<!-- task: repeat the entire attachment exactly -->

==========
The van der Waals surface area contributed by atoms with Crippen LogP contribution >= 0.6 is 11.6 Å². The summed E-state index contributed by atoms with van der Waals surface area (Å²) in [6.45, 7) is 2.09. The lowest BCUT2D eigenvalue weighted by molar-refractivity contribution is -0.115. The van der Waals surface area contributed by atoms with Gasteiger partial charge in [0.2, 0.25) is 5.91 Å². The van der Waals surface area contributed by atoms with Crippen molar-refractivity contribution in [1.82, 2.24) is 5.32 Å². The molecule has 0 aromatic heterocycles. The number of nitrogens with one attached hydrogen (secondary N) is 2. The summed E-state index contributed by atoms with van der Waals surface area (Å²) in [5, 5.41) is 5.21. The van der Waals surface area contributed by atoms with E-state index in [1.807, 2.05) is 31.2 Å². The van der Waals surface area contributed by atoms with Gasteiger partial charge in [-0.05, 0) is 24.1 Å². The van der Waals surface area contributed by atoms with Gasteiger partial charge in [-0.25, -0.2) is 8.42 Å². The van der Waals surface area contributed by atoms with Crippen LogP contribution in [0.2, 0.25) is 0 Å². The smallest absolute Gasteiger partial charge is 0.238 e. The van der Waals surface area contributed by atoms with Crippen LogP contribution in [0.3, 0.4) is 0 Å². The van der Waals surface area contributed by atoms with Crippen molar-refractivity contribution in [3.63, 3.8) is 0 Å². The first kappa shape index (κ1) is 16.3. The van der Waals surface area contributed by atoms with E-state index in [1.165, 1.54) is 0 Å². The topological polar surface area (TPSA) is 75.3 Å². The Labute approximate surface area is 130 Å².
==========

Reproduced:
The van der Waals surface area contributed by atoms with Crippen LogP contribution >= 0.6 is 11.6 Å². The summed E-state index contributed by atoms with van der Waals surface area (Å²) in [6.45, 7) is 2.09. The lowest BCUT2D eigenvalue weighted by molar-refractivity contribution is -0.115. The van der Waals surface area contributed by atoms with Gasteiger partial charge in [0.2, 0.25) is 5.91 Å². The van der Waals surface area contributed by atoms with Crippen molar-refractivity contribution in [1.82, 2.24) is 5.32 Å². The molecule has 0 aromatic heterocycles. The number of nitrogens with one attached hydrogen (secondary N) is 2. The summed E-state index contributed by atoms with van der Waals surface area (Å²) in [5, 5.41) is 5.21. The van der Waals surface area contributed by atoms with E-state index in [1.807, 2.05) is 31.2 Å². The van der Waals surface area contributed by atoms with Gasteiger partial charge in [-0.05, 0) is 24.1 Å². The van der Waals surface area contributed by atoms with Gasteiger partial charge in [-0.25, -0.2) is 8.42 Å². The van der Waals surface area contributed by atoms with Crippen LogP contribution in [0.2, 0.25) is 0 Å². The smallest absolute Gasteiger partial charge is 0.238 e. The van der Waals surface area contributed by atoms with Crippen LogP contribution in [0.3, 0.4) is 0 Å². The van der Waals surface area contributed by atoms with Crippen molar-refractivity contribution in [3.63, 3.8) is 0 Å². The first kappa shape index (κ1) is 16.3. The van der Waals surface area contributed by atoms with E-state index in [1.165, 1.54) is 0 Å². The topological polar surface area (TPSA) is 75.3 Å². The Labute approximate surface area is 130 Å².